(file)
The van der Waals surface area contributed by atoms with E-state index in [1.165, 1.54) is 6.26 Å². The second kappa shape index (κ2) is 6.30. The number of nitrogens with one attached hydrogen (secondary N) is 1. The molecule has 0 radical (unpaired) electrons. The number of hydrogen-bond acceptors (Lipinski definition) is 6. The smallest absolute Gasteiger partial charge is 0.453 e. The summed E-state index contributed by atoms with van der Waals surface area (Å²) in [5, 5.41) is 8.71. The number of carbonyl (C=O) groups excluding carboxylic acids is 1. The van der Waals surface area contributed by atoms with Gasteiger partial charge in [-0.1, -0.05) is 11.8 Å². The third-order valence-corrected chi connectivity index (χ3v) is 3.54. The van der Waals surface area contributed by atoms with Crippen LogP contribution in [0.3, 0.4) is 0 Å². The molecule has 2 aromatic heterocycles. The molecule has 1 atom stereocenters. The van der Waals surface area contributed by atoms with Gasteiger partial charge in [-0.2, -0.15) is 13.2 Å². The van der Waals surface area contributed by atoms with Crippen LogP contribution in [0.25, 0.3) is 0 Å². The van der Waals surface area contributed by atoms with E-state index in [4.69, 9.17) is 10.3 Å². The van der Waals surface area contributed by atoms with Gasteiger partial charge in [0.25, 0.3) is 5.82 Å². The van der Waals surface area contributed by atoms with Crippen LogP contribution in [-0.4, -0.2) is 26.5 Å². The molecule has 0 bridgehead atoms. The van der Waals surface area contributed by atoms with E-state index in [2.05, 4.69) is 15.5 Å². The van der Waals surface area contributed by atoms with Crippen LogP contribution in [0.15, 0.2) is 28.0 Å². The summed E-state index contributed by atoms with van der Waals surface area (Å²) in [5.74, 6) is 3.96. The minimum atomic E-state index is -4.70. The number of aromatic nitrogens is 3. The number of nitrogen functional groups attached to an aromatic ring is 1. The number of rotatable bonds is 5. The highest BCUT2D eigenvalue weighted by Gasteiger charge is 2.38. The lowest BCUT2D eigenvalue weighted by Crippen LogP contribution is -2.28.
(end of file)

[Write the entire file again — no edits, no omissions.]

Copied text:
The van der Waals surface area contributed by atoms with E-state index in [1.165, 1.54) is 6.26 Å². The second kappa shape index (κ2) is 6.30. The number of nitrogens with one attached hydrogen (secondary N) is 1. The molecule has 0 radical (unpaired) electrons. The number of hydrogen-bond acceptors (Lipinski definition) is 6. The smallest absolute Gasteiger partial charge is 0.453 e. The summed E-state index contributed by atoms with van der Waals surface area (Å²) in [5, 5.41) is 8.71. The number of carbonyl (C=O) groups excluding carboxylic acids is 1. The van der Waals surface area contributed by atoms with Gasteiger partial charge in [-0.1, -0.05) is 11.8 Å². The third-order valence-corrected chi connectivity index (χ3v) is 3.54. The van der Waals surface area contributed by atoms with Crippen LogP contribution in [0.3, 0.4) is 0 Å². The molecule has 2 aromatic heterocycles. The molecule has 1 atom stereocenters. The van der Waals surface area contributed by atoms with Gasteiger partial charge in [-0.2, -0.15) is 13.2 Å². The van der Waals surface area contributed by atoms with Crippen LogP contribution in [0.25, 0.3) is 0 Å². The van der Waals surface area contributed by atoms with E-state index in [4.69, 9.17) is 10.3 Å². The van der Waals surface area contributed by atoms with Gasteiger partial charge in [0.25, 0.3) is 5.82 Å². The van der Waals surface area contributed by atoms with Crippen LogP contribution in [-0.4, -0.2) is 26.5 Å². The molecule has 0 bridgehead atoms. The van der Waals surface area contributed by atoms with E-state index in [2.05, 4.69) is 15.5 Å². The van der Waals surface area contributed by atoms with Crippen LogP contribution in [0.15, 0.2) is 28.0 Å². The summed E-state index contributed by atoms with van der Waals surface area (Å²) in [5.74, 6) is 3.96. The minimum atomic E-state index is -4.70. The number of aromatic nitrogens is 3. The number of nitrogen functional groups attached to an aromatic ring is 1. The number of rotatable bonds is 5. The highest BCUT2D eigenvalue weighted by Gasteiger charge is 2.38. The lowest BCUT2D eigenvalue weighted by Crippen LogP contribution is -2.28.